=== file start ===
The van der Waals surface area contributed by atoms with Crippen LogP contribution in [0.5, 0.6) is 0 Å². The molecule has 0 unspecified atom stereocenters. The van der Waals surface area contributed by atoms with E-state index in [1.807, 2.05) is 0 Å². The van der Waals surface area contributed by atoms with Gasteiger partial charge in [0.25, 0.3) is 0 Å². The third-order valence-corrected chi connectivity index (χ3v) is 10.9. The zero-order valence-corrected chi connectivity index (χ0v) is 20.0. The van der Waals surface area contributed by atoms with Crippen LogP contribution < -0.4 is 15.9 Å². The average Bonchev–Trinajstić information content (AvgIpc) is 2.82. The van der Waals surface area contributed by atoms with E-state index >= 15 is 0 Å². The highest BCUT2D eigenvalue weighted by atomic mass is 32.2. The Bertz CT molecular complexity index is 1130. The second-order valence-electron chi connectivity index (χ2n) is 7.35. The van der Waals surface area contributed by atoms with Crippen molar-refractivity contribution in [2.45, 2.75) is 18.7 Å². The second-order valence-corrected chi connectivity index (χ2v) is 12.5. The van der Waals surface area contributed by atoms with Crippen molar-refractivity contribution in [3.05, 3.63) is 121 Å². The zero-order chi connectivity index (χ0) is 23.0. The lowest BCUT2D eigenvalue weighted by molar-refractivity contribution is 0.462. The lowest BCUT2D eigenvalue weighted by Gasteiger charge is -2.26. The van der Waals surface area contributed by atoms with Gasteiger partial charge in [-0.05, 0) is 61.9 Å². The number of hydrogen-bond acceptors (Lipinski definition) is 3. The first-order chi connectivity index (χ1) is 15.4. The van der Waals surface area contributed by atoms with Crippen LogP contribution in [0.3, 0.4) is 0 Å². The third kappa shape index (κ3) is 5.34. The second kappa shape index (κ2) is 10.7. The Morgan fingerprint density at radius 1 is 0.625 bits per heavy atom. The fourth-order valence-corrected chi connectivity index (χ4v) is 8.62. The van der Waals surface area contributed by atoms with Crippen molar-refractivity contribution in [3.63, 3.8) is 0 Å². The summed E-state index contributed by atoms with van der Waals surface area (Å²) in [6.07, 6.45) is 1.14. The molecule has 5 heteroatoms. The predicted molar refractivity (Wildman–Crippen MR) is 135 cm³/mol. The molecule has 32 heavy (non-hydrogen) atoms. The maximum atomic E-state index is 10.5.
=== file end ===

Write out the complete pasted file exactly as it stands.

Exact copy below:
The van der Waals surface area contributed by atoms with Crippen LogP contribution in [0.5, 0.6) is 0 Å². The molecule has 0 unspecified atom stereocenters. The van der Waals surface area contributed by atoms with E-state index in [1.807, 2.05) is 0 Å². The van der Waals surface area contributed by atoms with Gasteiger partial charge in [0.25, 0.3) is 0 Å². The third-order valence-corrected chi connectivity index (χ3v) is 10.9. The zero-order valence-corrected chi connectivity index (χ0v) is 20.0. The van der Waals surface area contributed by atoms with Crippen LogP contribution < -0.4 is 15.9 Å². The average Bonchev–Trinajstić information content (AvgIpc) is 2.82. The van der Waals surface area contributed by atoms with E-state index >= 15 is 0 Å². The highest BCUT2D eigenvalue weighted by atomic mass is 32.2. The Bertz CT molecular complexity index is 1130. The second-order valence-electron chi connectivity index (χ2n) is 7.35. The van der Waals surface area contributed by atoms with Crippen molar-refractivity contribution in [2.45, 2.75) is 18.7 Å². The second-order valence-corrected chi connectivity index (χ2v) is 12.5. The van der Waals surface area contributed by atoms with Crippen molar-refractivity contribution in [3.05, 3.63) is 121 Å². The zero-order chi connectivity index (χ0) is 23.0. The lowest BCUT2D eigenvalue weighted by molar-refractivity contribution is 0.462. The lowest BCUT2D eigenvalue weighted by Gasteiger charge is -2.26. The van der Waals surface area contributed by atoms with Gasteiger partial charge in [-0.05, 0) is 61.9 Å². The number of hydrogen-bond acceptors (Lipinski definition) is 3. The first-order chi connectivity index (χ1) is 15.4. The van der Waals surface area contributed by atoms with Crippen LogP contribution in [0.3, 0.4) is 0 Å². The third kappa shape index (κ3) is 5.34. The second kappa shape index (κ2) is 10.7. The Morgan fingerprint density at radius 1 is 0.625 bits per heavy atom. The fourth-order valence-corrected chi connectivity index (χ4v) is 8.62. The van der Waals surface area contributed by atoms with Crippen molar-refractivity contribution in [3.63, 3.8) is 0 Å². The summed E-state index contributed by atoms with van der Waals surface area (Å²) in [6.07, 6.45) is 1.14. The molecule has 5 heteroatoms. The predicted molar refractivity (Wildman–Crippen MR) is 135 cm³/mol. The molecule has 32 heavy (non-hydrogen) atoms. The maximum atomic E-state index is 10.5.